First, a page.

It's not an *absolutely* straight-faced fairy tale. Everyone is just a little bit slyer and more conniving than that. (I guess Jack Vance's "Cugel" stories are this raised to the hundredth power?) But I bogged down halfway through, put it aside, and didn't finish it off until several weeks later.
I think this is my favorite of the Dunsany stories I’ve read so far. It’s like a modern-fantasy adventure in fairy-clothing.
Briefly: Dunsany is known as one of the fathers of modern fantasy. Alright- well enough. But what was likely fresh in the late nineteenth century now read like an exercise in style over substance. That is to say, the plot doesn't ever become terribly interesting and peaks well before the end. I read the first 200 quickly and struggled through the final 40 months later. But, on a page to page basis, Dunsany is one of the finest purveyors of metaphor I've encountered. 4 stars on the merits of his ...more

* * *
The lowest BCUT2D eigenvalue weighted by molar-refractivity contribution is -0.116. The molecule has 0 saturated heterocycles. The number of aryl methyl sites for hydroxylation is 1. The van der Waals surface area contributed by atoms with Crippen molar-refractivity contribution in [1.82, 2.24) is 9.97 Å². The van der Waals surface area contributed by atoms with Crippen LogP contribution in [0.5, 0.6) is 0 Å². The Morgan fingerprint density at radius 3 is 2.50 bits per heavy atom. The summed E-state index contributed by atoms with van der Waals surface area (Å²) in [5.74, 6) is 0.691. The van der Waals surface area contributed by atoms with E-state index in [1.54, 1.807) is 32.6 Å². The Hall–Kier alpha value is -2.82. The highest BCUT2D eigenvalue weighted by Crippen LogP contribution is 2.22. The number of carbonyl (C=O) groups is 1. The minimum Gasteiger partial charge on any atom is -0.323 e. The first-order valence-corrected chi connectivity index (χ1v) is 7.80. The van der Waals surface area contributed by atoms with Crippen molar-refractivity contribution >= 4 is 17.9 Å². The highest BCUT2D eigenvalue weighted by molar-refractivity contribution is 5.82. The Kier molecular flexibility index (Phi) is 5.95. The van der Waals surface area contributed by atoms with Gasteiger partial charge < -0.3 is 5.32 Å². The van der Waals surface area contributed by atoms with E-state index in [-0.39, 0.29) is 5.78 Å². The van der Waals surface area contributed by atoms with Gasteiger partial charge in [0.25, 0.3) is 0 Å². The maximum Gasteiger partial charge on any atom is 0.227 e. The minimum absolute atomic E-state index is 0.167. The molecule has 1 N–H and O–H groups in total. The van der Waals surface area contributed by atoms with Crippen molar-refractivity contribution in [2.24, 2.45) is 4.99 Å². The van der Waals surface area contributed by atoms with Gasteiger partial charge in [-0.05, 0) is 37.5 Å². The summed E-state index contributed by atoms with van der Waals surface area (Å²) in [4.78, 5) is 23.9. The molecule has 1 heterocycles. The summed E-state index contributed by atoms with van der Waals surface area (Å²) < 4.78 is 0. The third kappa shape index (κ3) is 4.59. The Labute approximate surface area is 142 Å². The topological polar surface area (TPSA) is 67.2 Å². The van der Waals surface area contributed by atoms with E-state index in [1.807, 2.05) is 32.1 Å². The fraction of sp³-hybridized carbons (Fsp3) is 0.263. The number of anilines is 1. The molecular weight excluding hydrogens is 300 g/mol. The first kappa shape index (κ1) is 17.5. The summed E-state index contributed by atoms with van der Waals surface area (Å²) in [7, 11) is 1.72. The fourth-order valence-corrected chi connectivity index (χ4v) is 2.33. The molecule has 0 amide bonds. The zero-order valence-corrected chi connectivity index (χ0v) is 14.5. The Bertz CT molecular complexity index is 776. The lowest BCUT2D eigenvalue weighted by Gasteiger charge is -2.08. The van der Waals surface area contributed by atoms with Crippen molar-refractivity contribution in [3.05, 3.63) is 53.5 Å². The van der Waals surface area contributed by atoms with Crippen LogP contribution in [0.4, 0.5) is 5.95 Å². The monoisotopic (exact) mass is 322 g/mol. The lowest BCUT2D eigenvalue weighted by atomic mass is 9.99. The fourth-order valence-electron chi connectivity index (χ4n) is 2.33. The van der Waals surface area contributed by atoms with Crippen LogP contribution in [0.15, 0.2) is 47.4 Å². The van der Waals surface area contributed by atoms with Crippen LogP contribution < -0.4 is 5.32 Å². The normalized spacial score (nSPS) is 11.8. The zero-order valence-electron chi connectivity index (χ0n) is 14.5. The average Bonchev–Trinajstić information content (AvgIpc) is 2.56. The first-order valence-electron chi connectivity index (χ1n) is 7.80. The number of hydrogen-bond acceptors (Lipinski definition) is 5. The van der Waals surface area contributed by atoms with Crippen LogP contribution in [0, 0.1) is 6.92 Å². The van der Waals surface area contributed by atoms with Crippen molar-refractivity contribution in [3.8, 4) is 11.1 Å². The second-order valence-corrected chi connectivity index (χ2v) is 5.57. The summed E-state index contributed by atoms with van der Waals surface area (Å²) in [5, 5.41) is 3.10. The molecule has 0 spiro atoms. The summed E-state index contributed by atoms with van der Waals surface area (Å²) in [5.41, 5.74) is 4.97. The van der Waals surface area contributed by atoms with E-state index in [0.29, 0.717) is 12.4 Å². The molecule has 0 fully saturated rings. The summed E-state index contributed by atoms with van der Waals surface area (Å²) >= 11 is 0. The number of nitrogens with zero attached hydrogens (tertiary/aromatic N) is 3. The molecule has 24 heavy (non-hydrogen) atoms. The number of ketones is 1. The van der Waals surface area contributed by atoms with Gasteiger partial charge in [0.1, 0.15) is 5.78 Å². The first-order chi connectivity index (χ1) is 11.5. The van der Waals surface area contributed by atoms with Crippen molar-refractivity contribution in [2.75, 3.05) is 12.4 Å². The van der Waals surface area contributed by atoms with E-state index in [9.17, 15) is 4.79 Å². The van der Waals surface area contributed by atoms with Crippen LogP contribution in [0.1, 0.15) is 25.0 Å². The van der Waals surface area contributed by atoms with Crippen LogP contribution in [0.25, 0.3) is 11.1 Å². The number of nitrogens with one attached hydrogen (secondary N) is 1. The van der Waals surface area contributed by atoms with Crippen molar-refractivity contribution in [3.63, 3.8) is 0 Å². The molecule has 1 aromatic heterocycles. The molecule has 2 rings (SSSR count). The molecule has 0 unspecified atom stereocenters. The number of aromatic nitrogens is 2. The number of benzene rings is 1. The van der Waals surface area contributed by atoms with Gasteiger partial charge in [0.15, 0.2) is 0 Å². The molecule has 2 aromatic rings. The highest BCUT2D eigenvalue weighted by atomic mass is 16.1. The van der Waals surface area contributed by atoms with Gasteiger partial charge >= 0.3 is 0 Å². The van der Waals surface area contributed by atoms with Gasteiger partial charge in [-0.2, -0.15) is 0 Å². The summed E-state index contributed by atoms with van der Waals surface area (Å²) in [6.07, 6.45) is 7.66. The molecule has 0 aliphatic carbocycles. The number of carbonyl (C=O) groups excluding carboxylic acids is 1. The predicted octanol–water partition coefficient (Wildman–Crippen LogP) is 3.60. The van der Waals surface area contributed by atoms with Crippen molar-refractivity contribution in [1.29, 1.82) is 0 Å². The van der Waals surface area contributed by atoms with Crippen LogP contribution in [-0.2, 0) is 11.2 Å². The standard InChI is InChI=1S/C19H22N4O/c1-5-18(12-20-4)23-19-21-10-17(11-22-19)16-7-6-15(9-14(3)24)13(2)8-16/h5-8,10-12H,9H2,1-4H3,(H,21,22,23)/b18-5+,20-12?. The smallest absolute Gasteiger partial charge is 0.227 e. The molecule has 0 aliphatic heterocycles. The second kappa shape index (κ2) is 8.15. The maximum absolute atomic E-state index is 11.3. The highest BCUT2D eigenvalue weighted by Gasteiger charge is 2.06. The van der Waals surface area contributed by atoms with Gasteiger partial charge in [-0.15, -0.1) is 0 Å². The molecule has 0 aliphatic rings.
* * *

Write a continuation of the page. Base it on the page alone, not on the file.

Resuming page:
I'm only giving this book three stars, but it probably deserves 4. But I rated it compared to Dunsany's other works, and for me it is just not as good.

I DID really like the Spanish setting, the forest imagry, and the straight forward fantasy feel. It was the plot that I felt was lacking.

Definitly worth reading if you are interested in classic fantasy.
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1926 fantasy novel before there was a "fantasy" genre. Beautiful language set in the Golden Age of Spain. Could be a little slow for some people...but if the mythology of shadows is a fetish of yours, this will take you to sublime places.
I have to admit that I only made it through 30 pages (and that was a struggle). I simply didn't like the writing style, and the story didn't grab me enough to make up for it. I do enjoy some fantasy, but not this one.